In 1947, Jackie Robinson and Bobby Flynn made baseball history. The Robinson story is well known: As a rookie with the Brooklyn Dodgers, he broke baseball’s color barrier by becoming the first African-American player in the modern-era major leagues. The Flynn story may not be as famous, but it, too, represents a landmark in race relations. Click here to read the rest!
Click here to watch KET’s “Baseball in Black and White,” about the history of the Hustlers
article from The Chicago Defender (National Edition) (1921-1967); July 30, 1949
You broke out in a rash of smiles and happiness when Jackie Robinson, prompted by Branch Rickey, president of the Brooklyn Dodgers, dipped his pen in ink and signed his name to a contract to play with the Montreal Royals, a minor league farm of the Dodgers. That was back in 1946.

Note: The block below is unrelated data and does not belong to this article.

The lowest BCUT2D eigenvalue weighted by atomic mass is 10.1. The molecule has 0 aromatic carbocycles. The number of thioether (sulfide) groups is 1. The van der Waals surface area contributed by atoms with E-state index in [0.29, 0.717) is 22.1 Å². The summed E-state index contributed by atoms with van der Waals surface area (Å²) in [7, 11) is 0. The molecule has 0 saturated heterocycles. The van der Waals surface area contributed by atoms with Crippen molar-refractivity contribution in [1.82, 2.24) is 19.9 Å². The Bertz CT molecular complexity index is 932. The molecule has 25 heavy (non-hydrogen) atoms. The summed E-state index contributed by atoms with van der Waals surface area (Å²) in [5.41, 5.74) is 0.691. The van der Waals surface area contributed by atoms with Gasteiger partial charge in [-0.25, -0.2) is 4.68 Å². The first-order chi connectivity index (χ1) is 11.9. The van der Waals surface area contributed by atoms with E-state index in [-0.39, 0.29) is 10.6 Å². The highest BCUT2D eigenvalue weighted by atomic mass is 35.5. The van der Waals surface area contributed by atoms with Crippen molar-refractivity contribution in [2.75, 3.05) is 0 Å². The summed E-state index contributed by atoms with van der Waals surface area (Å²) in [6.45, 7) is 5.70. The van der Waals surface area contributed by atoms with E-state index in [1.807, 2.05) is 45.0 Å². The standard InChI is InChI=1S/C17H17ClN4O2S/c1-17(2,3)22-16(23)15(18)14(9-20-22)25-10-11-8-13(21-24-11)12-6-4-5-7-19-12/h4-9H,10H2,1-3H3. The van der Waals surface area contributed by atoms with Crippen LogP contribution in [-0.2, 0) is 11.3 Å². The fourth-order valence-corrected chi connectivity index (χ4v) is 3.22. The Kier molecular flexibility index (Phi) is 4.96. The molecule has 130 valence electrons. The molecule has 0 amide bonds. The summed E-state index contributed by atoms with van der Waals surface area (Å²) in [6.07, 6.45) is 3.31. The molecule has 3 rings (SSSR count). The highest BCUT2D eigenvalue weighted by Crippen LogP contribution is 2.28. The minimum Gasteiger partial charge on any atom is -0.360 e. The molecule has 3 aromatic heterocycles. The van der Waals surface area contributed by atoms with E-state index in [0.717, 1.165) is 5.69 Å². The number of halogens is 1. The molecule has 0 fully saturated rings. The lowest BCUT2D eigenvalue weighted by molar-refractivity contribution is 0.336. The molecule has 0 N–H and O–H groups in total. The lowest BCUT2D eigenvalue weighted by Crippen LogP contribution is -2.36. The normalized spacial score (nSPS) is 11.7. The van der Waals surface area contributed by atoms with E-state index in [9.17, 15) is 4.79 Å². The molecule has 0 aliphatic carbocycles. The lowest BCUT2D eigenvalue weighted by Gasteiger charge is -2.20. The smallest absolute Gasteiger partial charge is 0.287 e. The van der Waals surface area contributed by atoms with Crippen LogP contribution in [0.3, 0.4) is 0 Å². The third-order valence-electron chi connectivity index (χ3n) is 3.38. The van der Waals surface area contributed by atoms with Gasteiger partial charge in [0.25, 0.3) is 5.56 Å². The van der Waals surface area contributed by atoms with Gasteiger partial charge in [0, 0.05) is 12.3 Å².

Robinson was elevated to the Dodgers in 1947, the first Negro to crash the racial barriers in the Major Leagues.
Then Bill Veeck, colorful president of the Cleveland Indians, put Larry Doby in the Cleveland wigwam, and a few weeks later had fabulous LeRoy (Satchel) Paige in the Lake Erie tepee, and before you could say Jack Robinson, Paige was a member of the Tribe.
Since then Roy Campanella and Don Newcombe have come up to the Dodgers, and the New York Giants, New York Yankees, San Diego Padres, Portland Beavers, Montreal Royals, St. Paul Saints, and month other clubs have signed Negro players. Democracy is on the rise.
But Rickey, Veeck and other major and minor league magnates are Jonnies-Come-Lately in this business of spreading democracy. The seed was sown in Lexington, Ky., four years ago, and has since sprouted into a flower of full bloom.